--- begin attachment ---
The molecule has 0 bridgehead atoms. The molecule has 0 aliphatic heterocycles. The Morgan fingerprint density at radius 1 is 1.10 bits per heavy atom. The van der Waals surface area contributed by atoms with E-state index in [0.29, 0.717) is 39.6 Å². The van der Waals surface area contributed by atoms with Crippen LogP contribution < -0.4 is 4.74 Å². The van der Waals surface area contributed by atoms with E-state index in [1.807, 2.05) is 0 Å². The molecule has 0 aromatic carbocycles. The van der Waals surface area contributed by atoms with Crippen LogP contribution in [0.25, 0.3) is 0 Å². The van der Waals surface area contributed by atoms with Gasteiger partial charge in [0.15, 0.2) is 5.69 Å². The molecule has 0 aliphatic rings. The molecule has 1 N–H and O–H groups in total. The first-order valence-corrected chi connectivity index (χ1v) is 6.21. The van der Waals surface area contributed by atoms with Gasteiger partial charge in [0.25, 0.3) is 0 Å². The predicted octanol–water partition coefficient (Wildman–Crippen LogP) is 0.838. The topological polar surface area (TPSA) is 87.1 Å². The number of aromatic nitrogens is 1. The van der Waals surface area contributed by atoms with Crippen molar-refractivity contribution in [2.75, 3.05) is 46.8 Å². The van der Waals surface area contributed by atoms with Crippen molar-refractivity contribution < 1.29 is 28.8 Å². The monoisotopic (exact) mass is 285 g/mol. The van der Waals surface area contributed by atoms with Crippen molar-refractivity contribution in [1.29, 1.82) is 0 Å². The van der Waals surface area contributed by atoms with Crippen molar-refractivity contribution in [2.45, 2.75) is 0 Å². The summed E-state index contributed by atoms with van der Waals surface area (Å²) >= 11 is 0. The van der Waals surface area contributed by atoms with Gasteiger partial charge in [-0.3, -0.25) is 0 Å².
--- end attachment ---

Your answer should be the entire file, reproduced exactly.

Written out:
The molecule has 0 bridgehead atoms. The molecule has 0 aliphatic heterocycles. The Morgan fingerprint density at radius 1 is 1.10 bits per heavy atom. The van der Waals surface area contributed by atoms with E-state index in [0.29, 0.717) is 39.6 Å². The van der Waals surface area contributed by atoms with Crippen LogP contribution < -0.4 is 4.74 Å². The van der Waals surface area contributed by atoms with E-state index in [1.807, 2.05) is 0 Å². The molecule has 0 aromatic carbocycles. The van der Waals surface area contributed by atoms with Crippen LogP contribution in [0.25, 0.3) is 0 Å². The van der Waals surface area contributed by atoms with Gasteiger partial charge in [0.15, 0.2) is 5.69 Å². The molecule has 0 aliphatic rings. The molecule has 1 N–H and O–H groups in total. The first-order valence-corrected chi connectivity index (χ1v) is 6.21. The van der Waals surface area contributed by atoms with Gasteiger partial charge in [0.25, 0.3) is 0 Å². The predicted octanol–water partition coefficient (Wildman–Crippen LogP) is 0.838. The topological polar surface area (TPSA) is 87.1 Å². The number of aromatic nitrogens is 1. The van der Waals surface area contributed by atoms with Crippen molar-refractivity contribution in [2.75, 3.05) is 46.8 Å². The van der Waals surface area contributed by atoms with Crippen molar-refractivity contribution < 1.29 is 28.8 Å². The monoisotopic (exact) mass is 285 g/mol. The van der Waals surface area contributed by atoms with Crippen molar-refractivity contribution in [1.29, 1.82) is 0 Å². The van der Waals surface area contributed by atoms with Crippen molar-refractivity contribution in [2.45, 2.75) is 0 Å². The summed E-state index contributed by atoms with van der Waals surface area (Å²) >= 11 is 0. The van der Waals surface area contributed by atoms with Gasteiger partial charge in [-0.3, -0.25) is 0 Å².